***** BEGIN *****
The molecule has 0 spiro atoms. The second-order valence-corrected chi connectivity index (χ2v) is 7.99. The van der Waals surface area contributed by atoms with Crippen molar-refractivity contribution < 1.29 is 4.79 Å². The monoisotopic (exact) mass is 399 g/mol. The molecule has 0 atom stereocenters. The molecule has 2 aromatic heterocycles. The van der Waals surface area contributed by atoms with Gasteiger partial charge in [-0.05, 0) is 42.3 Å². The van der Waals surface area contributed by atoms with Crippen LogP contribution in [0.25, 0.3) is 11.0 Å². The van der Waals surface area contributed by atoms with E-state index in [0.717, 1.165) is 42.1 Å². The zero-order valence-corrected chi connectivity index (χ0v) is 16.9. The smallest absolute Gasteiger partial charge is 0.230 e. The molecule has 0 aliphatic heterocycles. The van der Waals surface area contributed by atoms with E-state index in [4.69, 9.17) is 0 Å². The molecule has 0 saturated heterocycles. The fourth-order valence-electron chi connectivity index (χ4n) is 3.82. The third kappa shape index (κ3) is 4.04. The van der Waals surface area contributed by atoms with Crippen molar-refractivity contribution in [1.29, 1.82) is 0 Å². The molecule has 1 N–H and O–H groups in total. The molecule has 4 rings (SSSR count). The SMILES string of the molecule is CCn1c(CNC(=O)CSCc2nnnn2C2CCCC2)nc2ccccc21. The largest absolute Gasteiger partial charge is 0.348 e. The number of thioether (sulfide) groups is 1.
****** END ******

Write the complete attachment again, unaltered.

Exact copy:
The molecule has 0 spiro atoms. The second-order valence-corrected chi connectivity index (χ2v) is 7.99. The van der Waals surface area contributed by atoms with Crippen molar-refractivity contribution < 1.29 is 4.79 Å². The monoisotopic (exact) mass is 399 g/mol. The molecule has 0 atom stereocenters. The molecule has 2 aromatic heterocycles. The van der Waals surface area contributed by atoms with Gasteiger partial charge in [-0.05, 0) is 42.3 Å². The van der Waals surface area contributed by atoms with Crippen LogP contribution in [0.25, 0.3) is 11.0 Å². The van der Waals surface area contributed by atoms with E-state index in [0.717, 1.165) is 42.1 Å². The zero-order valence-corrected chi connectivity index (χ0v) is 16.9. The smallest absolute Gasteiger partial charge is 0.230 e. The molecule has 0 aliphatic heterocycles. The van der Waals surface area contributed by atoms with E-state index in [4.69, 9.17) is 0 Å². The molecule has 0 saturated heterocycles. The fourth-order valence-electron chi connectivity index (χ4n) is 3.82. The third kappa shape index (κ3) is 4.04. The van der Waals surface area contributed by atoms with Crippen molar-refractivity contribution in [1.29, 1.82) is 0 Å². The molecule has 1 N–H and O–H groups in total. The molecule has 4 rings (SSSR count). The SMILES string of the molecule is CCn1c(CNC(=O)CSCc2nnnn2C2CCCC2)nc2ccccc21. The largest absolute Gasteiger partial charge is 0.348 e. The number of thioether (sulfide) groups is 1.